June 15, 2011 / 8:41 PM / 7 years ago

UPDATE 2-Miller Buckfire chair to step down, banker to exit

(Adds Miller confirmation, attorney’s quote, byline)

By Caroline Humer and Ilaina Jonas

NEW YORK, June 15 (Reuters) - The chairman of Miller Buckfire, the restructuring advisory bank that sold a minority stake to Stifel Financial Corp (SF.N) last week for $40 million, is stepping down, the company confirmed on Wednesday.

Henry Miller, who helped found the company with Ken Buckfire, had stepped down from the chief executive role at the company at the end of 2009. Buckfire is chief executive.

“Having helped us agree to a strategic alliance with Stifel Financial that enhances our capital base and enables us to attract and retain the best restructuring bankers, Henry Miller has decided to step down from his role as chairman of Miller Buckfire and serve as an advisor to the firm, effective July 1, 2011,” a Miller Buckfire spokesman said via e-mail.

Miller was not available for comment.

The move comes amid other departures at the company and at a time when the restructuring business has slowed, according to a source familiar with the situation.

Managing Director Ronen Bojmel, who was General Growth Properties Inc’s (GGP.N) restructuring advisor, also plans to leave, the source said. General Growth, the second-largest U.S. mall owners, filed for bankruptcy protection in April 2009.

The judge who oversaw the case, Allan Gropper, attributed General Growth’s successful restructuring and exit from bankruptcy protection to the cooperation between the debtors and creditors. That cooperation began with the mortgage lenders, represented by the special servicers, and gained momentum from there.

“He was instrumental in initiating conversation with the special servicers and structuring the deal between them and GGP,” said Greg Cross, partner with Venable LLP, the law firm that represented the special servicers. “He’s a guy whose word you can trust and who’s creative. He excels at very complicated structures and ideas.”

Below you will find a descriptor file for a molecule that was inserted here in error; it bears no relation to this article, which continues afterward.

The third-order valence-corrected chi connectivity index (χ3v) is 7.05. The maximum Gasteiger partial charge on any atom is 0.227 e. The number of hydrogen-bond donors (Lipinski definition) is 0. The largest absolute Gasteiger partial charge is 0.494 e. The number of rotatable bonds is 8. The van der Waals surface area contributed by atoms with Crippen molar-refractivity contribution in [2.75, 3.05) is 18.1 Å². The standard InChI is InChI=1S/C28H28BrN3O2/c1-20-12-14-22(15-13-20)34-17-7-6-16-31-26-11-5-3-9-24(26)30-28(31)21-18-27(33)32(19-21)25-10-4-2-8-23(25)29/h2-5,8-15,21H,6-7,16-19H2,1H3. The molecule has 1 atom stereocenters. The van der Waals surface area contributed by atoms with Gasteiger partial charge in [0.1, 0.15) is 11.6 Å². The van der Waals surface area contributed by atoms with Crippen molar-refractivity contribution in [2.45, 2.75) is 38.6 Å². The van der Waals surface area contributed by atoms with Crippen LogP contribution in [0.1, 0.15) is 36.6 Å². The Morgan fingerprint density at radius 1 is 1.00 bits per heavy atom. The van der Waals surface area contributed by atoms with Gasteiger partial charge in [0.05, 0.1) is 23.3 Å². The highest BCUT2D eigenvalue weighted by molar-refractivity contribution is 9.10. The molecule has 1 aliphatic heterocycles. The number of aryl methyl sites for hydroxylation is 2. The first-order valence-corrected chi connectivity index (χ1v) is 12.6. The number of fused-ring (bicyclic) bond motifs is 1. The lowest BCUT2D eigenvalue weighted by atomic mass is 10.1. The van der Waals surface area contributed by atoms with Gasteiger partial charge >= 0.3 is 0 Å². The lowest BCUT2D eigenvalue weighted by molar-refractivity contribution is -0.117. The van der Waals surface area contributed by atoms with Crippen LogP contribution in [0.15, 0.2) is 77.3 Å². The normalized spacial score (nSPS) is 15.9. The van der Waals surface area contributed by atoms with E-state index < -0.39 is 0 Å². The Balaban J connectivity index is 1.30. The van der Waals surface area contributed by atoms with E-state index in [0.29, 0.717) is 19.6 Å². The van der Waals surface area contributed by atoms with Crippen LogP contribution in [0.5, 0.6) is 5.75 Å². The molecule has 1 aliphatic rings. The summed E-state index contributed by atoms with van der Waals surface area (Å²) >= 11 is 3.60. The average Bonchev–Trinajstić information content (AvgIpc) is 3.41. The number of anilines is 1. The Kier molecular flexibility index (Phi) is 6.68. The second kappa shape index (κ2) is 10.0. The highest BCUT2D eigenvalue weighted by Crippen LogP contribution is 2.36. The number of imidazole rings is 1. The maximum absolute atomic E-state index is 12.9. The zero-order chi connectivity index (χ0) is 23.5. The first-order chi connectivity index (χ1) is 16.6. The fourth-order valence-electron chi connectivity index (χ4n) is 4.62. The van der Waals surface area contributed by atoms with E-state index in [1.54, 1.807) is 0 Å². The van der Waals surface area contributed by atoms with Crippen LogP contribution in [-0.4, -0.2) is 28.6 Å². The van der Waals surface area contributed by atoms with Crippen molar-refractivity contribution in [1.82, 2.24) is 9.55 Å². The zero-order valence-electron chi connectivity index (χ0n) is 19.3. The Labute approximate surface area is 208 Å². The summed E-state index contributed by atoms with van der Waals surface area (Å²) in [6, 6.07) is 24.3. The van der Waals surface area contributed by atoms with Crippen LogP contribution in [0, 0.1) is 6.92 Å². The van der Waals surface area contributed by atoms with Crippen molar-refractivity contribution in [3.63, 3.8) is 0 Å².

Bojmel plans to take his family on a world tour during the summer, the source said. He did not immediately return an email seeking comment.

Bojmel was instrumental in many of the company’s biggest bankruptcies and restructurings including Charter Communications, Neff Corp and Delta Air Lines.

    Sam Greene, previously a managing director, is moving to boutique investment bank Centerview Partners to start a restructuring business, the source said. Centerview was co-founded by Robert Pruzan, formerly president of Wasserstein Perella & Co, where Greene and Bojmel worked.

    A spokeswoman for Centerview declined to comment.

    Buckfire said in an interview that Miller’s departure was related to a succession strategy.

    “We will be using the $40 million in capital to aggressively recruit very senior people to strengthen the franchise. It will also allow us to execute our strategy of using the capital markets to drive restructurings,” Buckfire said.

    The spokesman declined to comment on other personnel changes.

    The changes at Miller Buckfire were first reported by Bloomberg News.

    Representatives for Stifel were not available for comment. (Reporting by Ilaina Jonas, Joseph Giannone and Caroline Humer; Editing by Gary Hill, Bernard Orr)

    0 : 0
    • narrow-browser-and-phone
    • medium-browser-and-portrait-tablet
    • landscape-tablet
    • medium-wide-browser
    • wide-browser-and-larger
    • medium-browser-and-landscape-tablet
    • medium-wide-browser-and-larger
    • above-phone
    • portrait-tablet-and-above
    • above-portrait-tablet
    • landscape-tablet-and-above
    • landscape-tablet-and-medium-wide-browser
    • portrait-tablet-and-below
    • landscape-tablet-and-below